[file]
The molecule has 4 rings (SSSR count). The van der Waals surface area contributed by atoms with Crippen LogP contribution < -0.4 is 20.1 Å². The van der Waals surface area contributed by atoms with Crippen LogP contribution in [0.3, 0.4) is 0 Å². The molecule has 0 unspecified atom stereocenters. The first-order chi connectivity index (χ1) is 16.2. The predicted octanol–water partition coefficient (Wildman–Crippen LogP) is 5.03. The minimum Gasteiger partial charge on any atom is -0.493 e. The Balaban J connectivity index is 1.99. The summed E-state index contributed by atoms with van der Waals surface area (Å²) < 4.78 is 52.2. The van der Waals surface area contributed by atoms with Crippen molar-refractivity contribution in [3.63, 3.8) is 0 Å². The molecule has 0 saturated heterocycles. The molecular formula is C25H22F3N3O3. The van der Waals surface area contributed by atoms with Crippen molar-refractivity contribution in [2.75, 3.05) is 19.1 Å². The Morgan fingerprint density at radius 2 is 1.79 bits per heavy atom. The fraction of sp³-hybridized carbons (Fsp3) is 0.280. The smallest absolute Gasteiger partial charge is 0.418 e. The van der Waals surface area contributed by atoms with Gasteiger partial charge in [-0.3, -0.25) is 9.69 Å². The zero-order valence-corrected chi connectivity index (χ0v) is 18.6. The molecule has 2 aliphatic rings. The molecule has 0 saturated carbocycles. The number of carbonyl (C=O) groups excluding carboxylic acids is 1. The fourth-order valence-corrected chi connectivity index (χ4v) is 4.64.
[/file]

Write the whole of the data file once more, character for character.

The molecule has 4 rings (SSSR count). The van der Waals surface area contributed by atoms with Crippen LogP contribution < -0.4 is 20.1 Å². The van der Waals surface area contributed by atoms with Crippen LogP contribution in [0.3, 0.4) is 0 Å². The molecule has 0 unspecified atom stereocenters. The first-order chi connectivity index (χ1) is 16.2. The predicted octanol–water partition coefficient (Wildman–Crippen LogP) is 5.03. The minimum Gasteiger partial charge on any atom is -0.493 e. The Balaban J connectivity index is 1.99. The summed E-state index contributed by atoms with van der Waals surface area (Å²) < 4.78 is 52.2. The van der Waals surface area contributed by atoms with Crippen molar-refractivity contribution in [3.63, 3.8) is 0 Å². The molecule has 0 saturated heterocycles. The molecular formula is C25H22F3N3O3. The van der Waals surface area contributed by atoms with Crippen molar-refractivity contribution in [2.75, 3.05) is 19.1 Å². The Morgan fingerprint density at radius 2 is 1.79 bits per heavy atom. The fraction of sp³-hybridized carbons (Fsp3) is 0.280. The smallest absolute Gasteiger partial charge is 0.418 e. The van der Waals surface area contributed by atoms with Gasteiger partial charge in [-0.3, -0.25) is 9.69 Å². The zero-order valence-corrected chi connectivity index (χ0v) is 18.6. The molecule has 2 aliphatic rings. The molecule has 0 saturated carbocycles. The number of carbonyl (C=O) groups excluding carboxylic acids is 1. The fourth-order valence-corrected chi connectivity index (χ4v) is 4.64.